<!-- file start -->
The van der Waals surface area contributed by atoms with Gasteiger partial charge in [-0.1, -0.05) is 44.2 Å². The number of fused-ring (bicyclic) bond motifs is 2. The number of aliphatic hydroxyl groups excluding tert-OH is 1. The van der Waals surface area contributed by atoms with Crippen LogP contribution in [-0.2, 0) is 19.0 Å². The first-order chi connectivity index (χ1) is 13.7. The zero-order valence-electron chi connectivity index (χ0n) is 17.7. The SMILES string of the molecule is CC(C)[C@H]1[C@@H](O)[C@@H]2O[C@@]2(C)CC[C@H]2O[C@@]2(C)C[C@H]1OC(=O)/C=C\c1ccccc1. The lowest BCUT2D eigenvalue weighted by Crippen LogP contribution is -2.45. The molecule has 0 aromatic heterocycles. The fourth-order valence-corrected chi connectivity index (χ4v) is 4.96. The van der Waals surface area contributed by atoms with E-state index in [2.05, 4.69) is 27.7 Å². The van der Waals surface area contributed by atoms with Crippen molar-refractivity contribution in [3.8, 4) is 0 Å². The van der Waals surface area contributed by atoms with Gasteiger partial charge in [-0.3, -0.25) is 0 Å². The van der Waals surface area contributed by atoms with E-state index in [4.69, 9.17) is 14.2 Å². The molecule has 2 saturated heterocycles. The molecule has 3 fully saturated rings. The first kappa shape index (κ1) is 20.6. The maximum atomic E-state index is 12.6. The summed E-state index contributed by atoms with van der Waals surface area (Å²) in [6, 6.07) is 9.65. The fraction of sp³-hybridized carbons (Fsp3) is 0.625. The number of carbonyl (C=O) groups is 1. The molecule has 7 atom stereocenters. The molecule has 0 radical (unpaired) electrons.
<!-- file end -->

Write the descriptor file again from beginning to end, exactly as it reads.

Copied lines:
The van der Waals surface area contributed by atoms with Gasteiger partial charge in [-0.1, -0.05) is 44.2 Å². The number of fused-ring (bicyclic) bond motifs is 2. The number of aliphatic hydroxyl groups excluding tert-OH is 1. The van der Waals surface area contributed by atoms with Crippen LogP contribution in [-0.2, 0) is 19.0 Å². The first-order chi connectivity index (χ1) is 13.7. The zero-order valence-electron chi connectivity index (χ0n) is 17.7. The SMILES string of the molecule is CC(C)[C@H]1[C@@H](O)[C@@H]2O[C@@]2(C)CC[C@H]2O[C@@]2(C)C[C@H]1OC(=O)/C=C\c1ccccc1. The lowest BCUT2D eigenvalue weighted by Crippen LogP contribution is -2.45. The molecule has 0 aromatic heterocycles. The fourth-order valence-corrected chi connectivity index (χ4v) is 4.96. The van der Waals surface area contributed by atoms with E-state index in [2.05, 4.69) is 27.7 Å². The van der Waals surface area contributed by atoms with Crippen molar-refractivity contribution in [3.8, 4) is 0 Å². The van der Waals surface area contributed by atoms with Gasteiger partial charge in [-0.3, -0.25) is 0 Å². The van der Waals surface area contributed by atoms with E-state index in [4.69, 9.17) is 14.2 Å². The molecule has 2 saturated heterocycles. The molecule has 3 fully saturated rings. The first kappa shape index (κ1) is 20.6. The maximum atomic E-state index is 12.6. The summed E-state index contributed by atoms with van der Waals surface area (Å²) in [6, 6.07) is 9.65. The fraction of sp³-hybridized carbons (Fsp3) is 0.625. The number of carbonyl (C=O) groups is 1. The molecule has 7 atom stereocenters. The molecule has 0 radical (unpaired) electrons.